Film review of ‘Jobs’ : Jobs would send Stern’s rotten apple back for redesign

When it comes to biographies, choosing visual media over the written word has almost always been a misguided and futile exercise in half-heartedness. Despite this, the most successful and palatable biopics have at least come to one or two basic conclusions in terms of how to approach a challenge that is already flawed, fragile and predisposed to failure. Unfortunately, Jobs director Stern and first-time-out screenwriter Whiteley failed at the first hurdle, and rather than wisely opting to focus on a particular and limited period, they simply chose to harvest all of the milestone moments in the life of Apple boss Steve Jobs, add some filler to the chronology, ignore the inconsistencies of plot that inevitably arose, and hurriedly bang it all together with nails, greed, spit and sellotape in order to get the film released as soon after Jobs’s death as possible.

While a penned biography can offer far more depth, subtlety and nuance simply by virtue of its form and by not having time constraints (they’re rarely pocket-sized books after all), the filmmakers’ approach here has served to leave far too many plot threads frustratingly untethered, resulting in characters feeling poorly coloured-in and undernourished. Even in book form, choices must be made regarding what stays and what goes, but with Jobs the choices are only half-heartedly made and are felt far too frequently and jarringly, and the audience is left gasping for answers in the vacuum-packed black holes that regularly form in the spaces between pivotal scenes. Then there’s the harsh reality (for hero-worshipping Mac-serfs the world over) that despite his unflinching self-belief and desire for perfection, Jobs became such a revered and influential figure mostly due to his youthful collaboration with geek wizard Steve Wozniak (played amiably by Gad), and not particularly due to an inspiring and charismatic nature or any particularly great creative talent. This feeling is only compounded by the casting of Kutcher in the titular role – an actor who would struggle to capture depth of character in a muted teletubby.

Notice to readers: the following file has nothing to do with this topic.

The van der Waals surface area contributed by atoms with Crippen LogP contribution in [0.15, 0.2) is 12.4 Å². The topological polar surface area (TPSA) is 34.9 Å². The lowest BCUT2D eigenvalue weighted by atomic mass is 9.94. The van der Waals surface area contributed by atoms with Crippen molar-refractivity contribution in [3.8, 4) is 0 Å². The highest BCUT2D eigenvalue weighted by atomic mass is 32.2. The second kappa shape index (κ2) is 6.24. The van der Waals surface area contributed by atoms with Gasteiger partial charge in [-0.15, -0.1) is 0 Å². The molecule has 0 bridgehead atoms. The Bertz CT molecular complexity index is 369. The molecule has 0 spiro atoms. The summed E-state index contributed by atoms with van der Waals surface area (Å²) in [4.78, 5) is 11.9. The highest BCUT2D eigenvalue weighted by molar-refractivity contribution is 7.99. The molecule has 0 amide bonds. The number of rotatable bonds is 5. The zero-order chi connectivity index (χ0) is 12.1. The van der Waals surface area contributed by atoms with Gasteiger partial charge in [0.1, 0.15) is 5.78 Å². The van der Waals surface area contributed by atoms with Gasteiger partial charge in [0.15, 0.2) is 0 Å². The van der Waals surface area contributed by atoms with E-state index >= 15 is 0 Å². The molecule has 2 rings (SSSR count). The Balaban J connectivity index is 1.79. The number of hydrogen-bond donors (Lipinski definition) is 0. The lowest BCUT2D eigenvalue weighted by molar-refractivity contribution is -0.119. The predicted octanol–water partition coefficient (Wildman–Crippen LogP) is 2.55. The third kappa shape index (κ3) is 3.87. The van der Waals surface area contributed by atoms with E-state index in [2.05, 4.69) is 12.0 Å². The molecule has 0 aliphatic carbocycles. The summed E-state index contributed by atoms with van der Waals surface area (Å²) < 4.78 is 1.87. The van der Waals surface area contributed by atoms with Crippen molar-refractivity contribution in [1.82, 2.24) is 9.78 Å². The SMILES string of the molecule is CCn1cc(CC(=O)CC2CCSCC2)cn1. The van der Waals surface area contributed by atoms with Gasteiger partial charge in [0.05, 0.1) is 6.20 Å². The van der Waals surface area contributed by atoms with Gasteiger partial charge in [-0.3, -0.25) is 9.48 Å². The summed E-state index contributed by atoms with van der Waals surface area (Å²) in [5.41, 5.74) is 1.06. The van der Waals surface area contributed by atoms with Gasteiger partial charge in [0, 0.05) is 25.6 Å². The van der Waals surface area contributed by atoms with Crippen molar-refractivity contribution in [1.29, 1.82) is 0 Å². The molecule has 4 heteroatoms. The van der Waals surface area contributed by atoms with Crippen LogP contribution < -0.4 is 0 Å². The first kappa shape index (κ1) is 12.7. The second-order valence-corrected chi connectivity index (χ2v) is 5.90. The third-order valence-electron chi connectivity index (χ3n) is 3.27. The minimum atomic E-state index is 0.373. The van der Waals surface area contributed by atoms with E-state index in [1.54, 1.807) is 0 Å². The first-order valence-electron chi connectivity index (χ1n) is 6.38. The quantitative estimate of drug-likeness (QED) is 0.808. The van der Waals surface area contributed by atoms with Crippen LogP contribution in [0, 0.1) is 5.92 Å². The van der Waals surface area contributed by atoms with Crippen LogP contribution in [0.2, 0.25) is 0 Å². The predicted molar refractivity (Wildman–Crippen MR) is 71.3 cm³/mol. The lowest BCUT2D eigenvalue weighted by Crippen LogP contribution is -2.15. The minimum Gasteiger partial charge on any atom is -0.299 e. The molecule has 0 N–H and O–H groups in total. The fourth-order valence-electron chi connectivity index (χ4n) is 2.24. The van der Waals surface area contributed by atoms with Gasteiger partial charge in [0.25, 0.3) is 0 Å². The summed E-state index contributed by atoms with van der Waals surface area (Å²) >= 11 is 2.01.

Following a somewhat sickeningly reverent prologue where Jobs gives a speech at the iPod launch, the film space-hops its way back to the early 1970s, where Jobs is busy tuning in (to LSD) and dropping out (of college). He hangs around his former campus, barefoot and defiant, admonishing the education system for its narrow-mindedness. Before long, he begins to embrace his destiny, teams up with Wozniak and is firmly placed at the precipice of a major technological breakthrough. Things move quickly from here: one moment the pair are cobbling together the first Apple motherboard and the next they are embroiled in boardroom bargaining with an investor (Mulroney). The film does temporarily manage to lift itself out of its drudgery, as we avidly follow the twists and turns in both the marketplace and the boardroom, but rarely are we afforded much insight into the mind of the man, and instead must make do with Kutcher relying on physical traits and tropes as he smirks, bounces and shuffles his way through the motions like a nodding dog on a dashboard, hoping he has done enough to hide his acting deficiencies.

Speaking of the former Apple boss, director Stern said: “I think that what Steve Jobs did is a completely and totally inspiring story. It really goes to the spirit of innovation and of one-mindedness as far as achieving something that one might think is impossible.” As we all now know, it wasn’t impossible for Jobs to do it – just for Stern to film it.







Jobs (3)

Dir: Joshua Michael Stern; USA drama, 2013, 128 mins; Ashton Kutcher, Josh Gad, Lukas Haas, Dermot Mulroney, Matthew Modine, Ahna O’Reilly

Premiered September 5

Playing nationwide